And she said, "Yes, T.E.M.P.L.E.T.O.N."

Groundhog Day is alive and well and living in, er, some place in Texas.

So we tried again. "Temple. Two syllables, " I said. "No 'ton.'"

"Templeton?" she said with the barest hint of doubt this time.

"Temple," I said. "Tem-ple."

Silence. "Temple, Texas?" she said.

"Yes," I sighed.

Shuffle of paper. "But wehave the paper you sent. it says right here . . . 'Temple . . . Texas. Oh."


"Well, we've got the zip code right, haven't we?"

Beats me. I haven't seen it yet. Still didn't arrive this afternoon. Not that it would have mattered if it had.

So, whoever wins, it's not my fault.

For the first time in my life, I didn't do it.


Sunday, November 02, 2008

Role Models

Way back when I was a fledgling writer, I used to look at other writers' careers and think about whose I would like mine to emulate.

Hands down, it was always Tony Hillerman.

The talented, hard-working, steady, insightful gentleman who was, in my estimation, not only a wonderful, memorable novelist and essayist, but even more a genuinely fine human being, died a week ago at the age of 83.

His mysteries featuring Lt Joe Leaphorn and Sgt Jim Chee of the Navajo Tribal Police brought the reservation and its people to the attention of readers the world over.

His evocation of the American southwest -- its stark landscape, its disparate cultures and peoples, its religions and superstitions, its beauty and its violence -- has been celebrated for over a quarter of a century.

I read all his books as soon as they came out. They brought back childhood memories of frequent treks across the Navajo reservation en route from California to Colorado. They humanized the landscape for me. They peopled it with men and women who might have grown up in a different culture from mine, but who in very fundamental ways weren't alien at all.

That was one of the talents of Tony Hillerman. Through his work, he brought people together. He created characters you came to love as you came to know them. And I will always be glad that he gave Jim Chee a woman to love him and a potential happy ending in his last book.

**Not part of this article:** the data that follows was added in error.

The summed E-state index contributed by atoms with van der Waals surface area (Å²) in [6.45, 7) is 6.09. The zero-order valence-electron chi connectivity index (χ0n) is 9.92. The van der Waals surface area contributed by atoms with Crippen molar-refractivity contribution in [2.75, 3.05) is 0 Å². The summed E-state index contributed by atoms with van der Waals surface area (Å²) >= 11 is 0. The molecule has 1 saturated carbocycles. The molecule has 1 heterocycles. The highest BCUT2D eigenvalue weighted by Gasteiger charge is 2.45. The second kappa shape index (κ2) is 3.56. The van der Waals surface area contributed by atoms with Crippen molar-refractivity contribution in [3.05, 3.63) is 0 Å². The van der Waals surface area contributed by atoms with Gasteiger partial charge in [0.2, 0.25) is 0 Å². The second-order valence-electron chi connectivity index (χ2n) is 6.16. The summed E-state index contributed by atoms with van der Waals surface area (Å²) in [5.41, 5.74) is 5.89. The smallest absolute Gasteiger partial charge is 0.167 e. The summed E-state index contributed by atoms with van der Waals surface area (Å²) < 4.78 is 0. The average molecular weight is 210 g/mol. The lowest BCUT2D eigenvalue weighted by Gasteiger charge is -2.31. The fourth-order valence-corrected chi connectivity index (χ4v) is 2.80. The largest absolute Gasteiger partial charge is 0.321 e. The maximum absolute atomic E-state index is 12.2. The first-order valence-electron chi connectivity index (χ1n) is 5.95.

If he had done no more than write wonderful books that stayed on the shelves year after year after year (something all writers aspire to), his would have been an admirable career.

But he did far more than just write. He was a generous man -- with his time and with his knowledge. He worked tirelessly for his fellow mystery writers, and even those of us in completely different genres were the beneficiaries of his wisdom and concern.

Twenty years ago I wrote a book called Gifts of the Spirit. The hero, who had been in several earlier books, was a half-Navajo, half-Anglo journalist called Chase Whitelaw. The story I wanted to tell about Chase and his family was going to take him to the reservation as an adult, to discover a part of his heritage he'd never really known.

I know about mixed blood heritage. I didn't know very much about Navajo culture. I needed a resource, a person who understood what a writer needed, and who understood the Navajo culture.

I needed Tony.

I didn't know him personally. But I contacted him, asked if he'd be willing to talk to me. Next thing I knew we were discussing my book at length on the phone. He listened to my story, made suggestions about what Chase's family would think, pointed me in the direction of the most useful books he thought I'd need.

We talked an hour. Maybe more.

When we hung up, he said, "Call me whenever you have more questions."

I said I didn't want to bother him. He said, "No bother. Writers help other writers."

They do. He did. We talked again later in the book.

And right before I sent Chase off to the publisher, I called Tony one last time and thanked him. He was glad to know it had worked out, happy that his books and suggestions had helped.

They had. It would not have been as good a book without his help. I would not be the writer I am without his guidance -- and his example.

I doubt very much that I'll have the writing career Tony Hillerman had. But if I can be half the human being he was, I'll be very well pleased.

Thank you, Tony, for wonderful books, for your wisdom and your time and your generosity. God speed.